July 2018
Volume 59, Issue 9
ARVO Annual Meeting Abstract  |   July 2018
Screening failure rates in the EVEREST II clinical trial: challenges in the diagnosis of symptomatic macular polypoidal choroidal vasculopathy
Author Affiliations & Notes
  • Colin S Tan
    Ophthalmology, National Healthcare Group Eye Institute, Singapore, Singapore
  • Soumil Parikh
    Novartis Pharma AG, Basel, Switzerland
  • Footnotes
    Commercial Relationships   Colin Tan, Bayer (F), Heidelberg Engineering (F), Novartis (F); Soumil Parikh, Novartis (E)
  • Footnotes
    Support  None
Investigative Ophthalmology & Visual Science July 2018, Vol.59, 2404. doi:
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      Colin S Tan, Soumil Parikh; Screening failure rates in the EVEREST II clinical trial: challenges in the diagnosis of symptomatic macular polypoidal choroidal vasculopathy
      . Invest. Ophthalmol. Vis. Sci. 2018;59(9):2404.

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      © ARVO (1962-2015); The Authors (2016-present)

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Purpose : To assess the ocular pathology of patients who were initially diagnosed as polypoidal choroidal vasculopathy (PCV) by EVEREST II study investigators but subsequently excluded from the trial following Central Reading Center (CRC) evaluation.

Methods : EVEREST II was a 24-month, phase IV, randomized, double-masked, multicenter study that compared the efficacy and safety of combination therapy of ranibizumab 0.5 mg and verteporfin photodynamic therapy with ranibizumab monotherapy in PCV. The presence of PCV in one study eye and eligibility for enrollment were confirmed by the CRC (Fundus Image Reading Centre, Singapore) using a standardized reading protocol as defined by the presence of active macular polypoidal lesions on indocyanine green angiography and serosanguineous maculopathy on fundus photography and fluorescein angiography.

Results : Overall, 491 participants were screened by the CRC of which 169 (34.4%) were deemed screening failures. Misdiagnosis of PCV in patients with typical neovascular age-related macular degeneration (nAMD) was the primary reason for screening failures, accounting for 53.7% of the cases assessed. The second most prominent category for screening failures was confirmed PCV diagnosis but unsuitable for recruitment (28.4%), in which the predominant subgroups were PCV disease activity not involving the macula (48.6%), concurrent pathology (31.4%), and PDT size in excess of study limits of 5400 µm (20.0%). In addition, a smaller number of screening failures were due to misdiagnosis of dry AMD (8.1%), central serous chorioretinopathy (4.1%), retinal angiomatous proliferation (2.4%), equivocal lesions (0.8%), and retinal microaneurysms (0.8%).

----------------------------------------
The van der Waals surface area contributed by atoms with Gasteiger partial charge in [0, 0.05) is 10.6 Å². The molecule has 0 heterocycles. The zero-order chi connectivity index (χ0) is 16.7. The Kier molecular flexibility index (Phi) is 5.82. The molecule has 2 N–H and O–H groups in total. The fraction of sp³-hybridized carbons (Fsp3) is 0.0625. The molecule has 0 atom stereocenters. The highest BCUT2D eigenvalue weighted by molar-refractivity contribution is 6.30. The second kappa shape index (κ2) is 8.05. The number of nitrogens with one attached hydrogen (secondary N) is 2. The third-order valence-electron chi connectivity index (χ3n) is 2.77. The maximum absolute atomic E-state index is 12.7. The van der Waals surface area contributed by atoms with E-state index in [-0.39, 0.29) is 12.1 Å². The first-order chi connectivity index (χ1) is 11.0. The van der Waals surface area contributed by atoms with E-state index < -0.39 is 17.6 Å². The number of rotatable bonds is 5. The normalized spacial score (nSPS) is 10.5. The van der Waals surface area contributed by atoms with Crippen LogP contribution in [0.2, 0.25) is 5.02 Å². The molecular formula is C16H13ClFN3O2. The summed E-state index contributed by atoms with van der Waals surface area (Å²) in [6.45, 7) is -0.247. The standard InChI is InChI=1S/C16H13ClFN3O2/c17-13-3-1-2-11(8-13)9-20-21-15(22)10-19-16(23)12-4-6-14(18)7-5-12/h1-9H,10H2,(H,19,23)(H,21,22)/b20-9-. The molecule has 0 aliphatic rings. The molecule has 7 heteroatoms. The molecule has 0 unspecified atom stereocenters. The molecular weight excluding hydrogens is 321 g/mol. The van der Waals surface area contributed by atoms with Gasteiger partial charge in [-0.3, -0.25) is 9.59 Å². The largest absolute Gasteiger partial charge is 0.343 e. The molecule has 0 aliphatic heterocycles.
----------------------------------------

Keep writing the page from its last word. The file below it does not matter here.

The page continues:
Conclusions : The employment of well-defined, stringent criteria by the CRC during screening of participants in EVEREST II ensured that only definite PCV cases were recruited. The relatively high screening failure rate is indicative of the challenges in PCV diagnosis, owing to its clinical and angiographic resemblance to other retinal pathologies. The primary reason for exclusion following CRC screening was PCV diagnosis in patients whose pathology was nAMD. Correct diagnosis of PCV is important to ensure appropriate therapy.

This is an abstract that was submitted for the 2018 ARVO Annual Meeting, held in Honolulu, Hawaii, April 29 - May 3, 2018.


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